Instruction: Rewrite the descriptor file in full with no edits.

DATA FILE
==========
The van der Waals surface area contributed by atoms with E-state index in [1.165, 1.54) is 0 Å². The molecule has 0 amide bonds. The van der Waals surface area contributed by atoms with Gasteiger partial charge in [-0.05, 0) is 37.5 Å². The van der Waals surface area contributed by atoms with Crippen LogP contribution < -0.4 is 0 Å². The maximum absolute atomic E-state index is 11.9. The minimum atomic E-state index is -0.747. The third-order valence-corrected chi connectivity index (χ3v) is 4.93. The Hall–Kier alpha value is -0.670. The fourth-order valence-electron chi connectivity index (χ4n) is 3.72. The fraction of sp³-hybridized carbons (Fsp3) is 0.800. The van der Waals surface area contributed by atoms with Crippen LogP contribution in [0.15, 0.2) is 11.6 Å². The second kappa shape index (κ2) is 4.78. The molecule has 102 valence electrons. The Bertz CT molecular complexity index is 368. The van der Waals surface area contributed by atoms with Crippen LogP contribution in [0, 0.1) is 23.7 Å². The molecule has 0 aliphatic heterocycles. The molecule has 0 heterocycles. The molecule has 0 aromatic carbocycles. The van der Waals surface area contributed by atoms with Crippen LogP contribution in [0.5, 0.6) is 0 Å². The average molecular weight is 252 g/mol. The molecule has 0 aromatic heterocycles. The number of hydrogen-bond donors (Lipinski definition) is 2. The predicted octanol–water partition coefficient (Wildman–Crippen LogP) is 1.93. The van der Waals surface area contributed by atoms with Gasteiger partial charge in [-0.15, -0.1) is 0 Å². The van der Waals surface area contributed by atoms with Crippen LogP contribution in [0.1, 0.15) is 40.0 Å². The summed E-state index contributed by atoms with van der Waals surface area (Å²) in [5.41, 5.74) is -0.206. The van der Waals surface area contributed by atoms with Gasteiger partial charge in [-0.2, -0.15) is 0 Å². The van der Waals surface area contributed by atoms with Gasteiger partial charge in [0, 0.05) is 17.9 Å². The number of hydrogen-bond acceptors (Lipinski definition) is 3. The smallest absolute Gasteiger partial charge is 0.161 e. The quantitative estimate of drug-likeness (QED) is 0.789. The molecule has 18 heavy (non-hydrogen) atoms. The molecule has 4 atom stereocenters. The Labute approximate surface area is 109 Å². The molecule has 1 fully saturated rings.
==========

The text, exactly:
The van der Waals surface area contributed by atoms with E-state index in [1.165, 1.54) is 0 Å². The molecule has 0 amide bonds. The van der Waals surface area contributed by atoms with Gasteiger partial charge in [-0.05, 0) is 37.5 Å². The van der Waals surface area contributed by atoms with Crippen LogP contribution < -0.4 is 0 Å². The maximum absolute atomic E-state index is 11.9. The minimum atomic E-state index is -0.747. The third-order valence-corrected chi connectivity index (χ3v) is 4.93. The Hall–Kier alpha value is -0.670. The fourth-order valence-electron chi connectivity index (χ4n) is 3.72. The fraction of sp³-hybridized carbons (Fsp3) is 0.800. The van der Waals surface area contributed by atoms with Crippen LogP contribution in [0.15, 0.2) is 11.6 Å². The second kappa shape index (κ2) is 4.78. The molecule has 102 valence electrons. The Bertz CT molecular complexity index is 368. The van der Waals surface area contributed by atoms with Crippen LogP contribution in [0, 0.1) is 23.7 Å². The molecule has 0 aliphatic heterocycles. The molecule has 0 heterocycles. The molecule has 0 aromatic carbocycles. The van der Waals surface area contributed by atoms with Crippen LogP contribution in [0.5, 0.6) is 0 Å². The average molecular weight is 252 g/mol. The molecule has 0 aromatic heterocycles. The number of hydrogen-bond donors (Lipinski definition) is 2. The predicted octanol–water partition coefficient (Wildman–Crippen LogP) is 1.93. The van der Waals surface area contributed by atoms with Gasteiger partial charge in [-0.15, -0.1) is 0 Å². The van der Waals surface area contributed by atoms with Crippen LogP contribution in [0.1, 0.15) is 40.0 Å². The summed E-state index contributed by atoms with van der Waals surface area (Å²) in [5.41, 5.74) is -0.206. The van der Waals surface area contributed by atoms with Gasteiger partial charge in [-0.2, -0.15) is 0 Å². The van der Waals surface area contributed by atoms with Gasteiger partial charge in [0, 0.05) is 17.9 Å². The number of hydrogen-bond acceptors (Lipinski definition) is 3. The smallest absolute Gasteiger partial charge is 0.161 e. The quantitative estimate of drug-likeness (QED) is 0.789. The molecule has 18 heavy (non-hydrogen) atoms. The molecule has 4 atom stereocenters. The Labute approximate surface area is 109 Å². The molecule has 1 fully saturated rings.